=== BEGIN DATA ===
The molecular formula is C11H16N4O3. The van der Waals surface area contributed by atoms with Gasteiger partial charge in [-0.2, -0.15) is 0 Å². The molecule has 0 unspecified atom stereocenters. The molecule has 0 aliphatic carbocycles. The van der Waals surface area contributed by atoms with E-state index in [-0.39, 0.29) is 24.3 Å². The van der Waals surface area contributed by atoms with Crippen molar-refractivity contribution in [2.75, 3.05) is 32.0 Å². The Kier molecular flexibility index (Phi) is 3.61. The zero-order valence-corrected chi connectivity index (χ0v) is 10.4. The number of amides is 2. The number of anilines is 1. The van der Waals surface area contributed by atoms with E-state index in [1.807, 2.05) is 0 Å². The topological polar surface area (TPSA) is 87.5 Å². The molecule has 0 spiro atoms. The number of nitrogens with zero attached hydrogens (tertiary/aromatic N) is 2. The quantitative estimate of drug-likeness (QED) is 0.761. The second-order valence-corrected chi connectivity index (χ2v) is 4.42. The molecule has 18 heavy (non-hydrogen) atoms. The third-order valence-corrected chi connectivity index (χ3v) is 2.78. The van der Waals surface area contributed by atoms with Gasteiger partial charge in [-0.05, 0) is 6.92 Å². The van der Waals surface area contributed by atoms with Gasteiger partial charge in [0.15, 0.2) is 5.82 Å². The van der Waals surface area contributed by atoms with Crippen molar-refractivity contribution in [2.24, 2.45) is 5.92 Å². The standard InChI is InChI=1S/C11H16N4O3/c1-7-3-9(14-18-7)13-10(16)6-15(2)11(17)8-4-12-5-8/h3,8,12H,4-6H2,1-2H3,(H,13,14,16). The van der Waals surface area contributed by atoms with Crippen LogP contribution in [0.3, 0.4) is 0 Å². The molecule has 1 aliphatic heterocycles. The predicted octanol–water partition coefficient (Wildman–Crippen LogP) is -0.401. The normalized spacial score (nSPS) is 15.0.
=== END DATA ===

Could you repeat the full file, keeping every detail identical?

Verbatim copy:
The molecular formula is C11H16N4O3. The van der Waals surface area contributed by atoms with Gasteiger partial charge in [-0.2, -0.15) is 0 Å². The molecule has 0 unspecified atom stereocenters. The molecule has 0 aliphatic carbocycles. The van der Waals surface area contributed by atoms with E-state index in [-0.39, 0.29) is 24.3 Å². The van der Waals surface area contributed by atoms with Crippen molar-refractivity contribution in [2.75, 3.05) is 32.0 Å². The Kier molecular flexibility index (Phi) is 3.61. The zero-order valence-corrected chi connectivity index (χ0v) is 10.4. The number of amides is 2. The number of anilines is 1. The van der Waals surface area contributed by atoms with E-state index in [1.807, 2.05) is 0 Å². The topological polar surface area (TPSA) is 87.5 Å². The molecule has 0 spiro atoms. The number of nitrogens with zero attached hydrogens (tertiary/aromatic N) is 2. The quantitative estimate of drug-likeness (QED) is 0.761. The second-order valence-corrected chi connectivity index (χ2v) is 4.42. The molecule has 18 heavy (non-hydrogen) atoms. The third-order valence-corrected chi connectivity index (χ3v) is 2.78. The van der Waals surface area contributed by atoms with Gasteiger partial charge in [-0.05, 0) is 6.92 Å². The van der Waals surface area contributed by atoms with Gasteiger partial charge in [0.15, 0.2) is 5.82 Å². The van der Waals surface area contributed by atoms with Crippen molar-refractivity contribution in [2.24, 2.45) is 5.92 Å². The standard InChI is InChI=1S/C11H16N4O3/c1-7-3-9(14-18-7)13-10(16)6-15(2)11(17)8-4-12-5-8/h3,8,12H,4-6H2,1-2H3,(H,13,14,16). The van der Waals surface area contributed by atoms with Crippen LogP contribution in [0.3, 0.4) is 0 Å². The molecule has 1 aliphatic heterocycles. The predicted octanol–water partition coefficient (Wildman–Crippen LogP) is -0.401. The normalized spacial score (nSPS) is 15.0.